DISTRIBUTIONAL DECLINES OF TWO CRAYFISHES ENDEMIC TO THE WESTERN UNITED STATES DOCUMENTED BY COMPARING SPECIES DISTRIBUTION MODELING TO FIELD SAMPLING
Our study evaluates the current conservation status of the pilose crayfishes Pacifastacus connectens and Pacifastacus gambelii, two data-deficient species endemic to the western United States. We first developed a species distribution model for the pilose crayfishes based on their historic occurrence records, then sampled 163 sites in the summers of 2017 and 2018 anticipated to be within the native range of these crayfishes, including 53 sites where these species were observed historically. Our species distribution model predicted 52% of sites we sampled as suitable for the pilose crayfishes based on historic occurrence records, but we found them at only 20 (12%) of the 163 total sites and 13 (24%) of 53 historic locations that we sampled. At 12 (22%) of these historic locations the invasive crayfish Faxonius virilis was present, suggesting that nonnative crayfishes have displaced these native crayfishes from some of their range. Our study provides an update to the conservation status of P. connectens and P. gambelii and characterizes critical habitats for the ongoing conservation of these crayfishes, which can be used to identify and prioritize areas where management should seek to protect existing populations.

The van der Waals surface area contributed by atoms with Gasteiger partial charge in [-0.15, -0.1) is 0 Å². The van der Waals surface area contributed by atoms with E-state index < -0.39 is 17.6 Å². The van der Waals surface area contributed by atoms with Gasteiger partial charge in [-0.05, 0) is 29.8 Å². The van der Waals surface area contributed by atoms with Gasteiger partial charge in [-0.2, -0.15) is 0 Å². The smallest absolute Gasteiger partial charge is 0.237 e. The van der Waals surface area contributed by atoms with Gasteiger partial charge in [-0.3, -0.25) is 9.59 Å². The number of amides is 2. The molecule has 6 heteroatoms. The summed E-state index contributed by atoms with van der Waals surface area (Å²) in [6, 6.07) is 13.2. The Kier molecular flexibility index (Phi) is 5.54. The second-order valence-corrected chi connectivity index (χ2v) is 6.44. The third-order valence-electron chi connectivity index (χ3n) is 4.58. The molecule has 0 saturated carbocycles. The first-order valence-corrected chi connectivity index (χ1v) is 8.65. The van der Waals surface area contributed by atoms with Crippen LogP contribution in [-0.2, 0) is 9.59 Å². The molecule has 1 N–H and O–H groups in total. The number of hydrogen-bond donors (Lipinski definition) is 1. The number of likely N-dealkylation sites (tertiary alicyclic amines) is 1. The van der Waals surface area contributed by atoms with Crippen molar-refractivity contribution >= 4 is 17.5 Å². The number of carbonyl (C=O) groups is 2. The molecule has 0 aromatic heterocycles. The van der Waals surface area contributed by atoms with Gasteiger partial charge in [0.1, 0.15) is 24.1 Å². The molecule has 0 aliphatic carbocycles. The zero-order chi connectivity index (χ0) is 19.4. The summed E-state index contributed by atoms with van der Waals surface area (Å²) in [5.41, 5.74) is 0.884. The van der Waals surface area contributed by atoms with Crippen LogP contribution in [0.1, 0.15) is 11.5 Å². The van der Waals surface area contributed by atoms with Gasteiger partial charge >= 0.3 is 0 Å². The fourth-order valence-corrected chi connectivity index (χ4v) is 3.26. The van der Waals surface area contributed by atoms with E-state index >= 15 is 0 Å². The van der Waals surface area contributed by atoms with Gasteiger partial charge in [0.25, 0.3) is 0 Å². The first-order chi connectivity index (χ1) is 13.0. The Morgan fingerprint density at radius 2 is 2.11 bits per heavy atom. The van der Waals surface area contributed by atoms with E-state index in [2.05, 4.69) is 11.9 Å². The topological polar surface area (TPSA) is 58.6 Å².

Rachel Egly (Primary Presenter/Author), Loyola University Chicago, email@example.com;
Eric Larson (Co-Presenter/Co-Author), University of Illinois, firstname.lastname@example.org;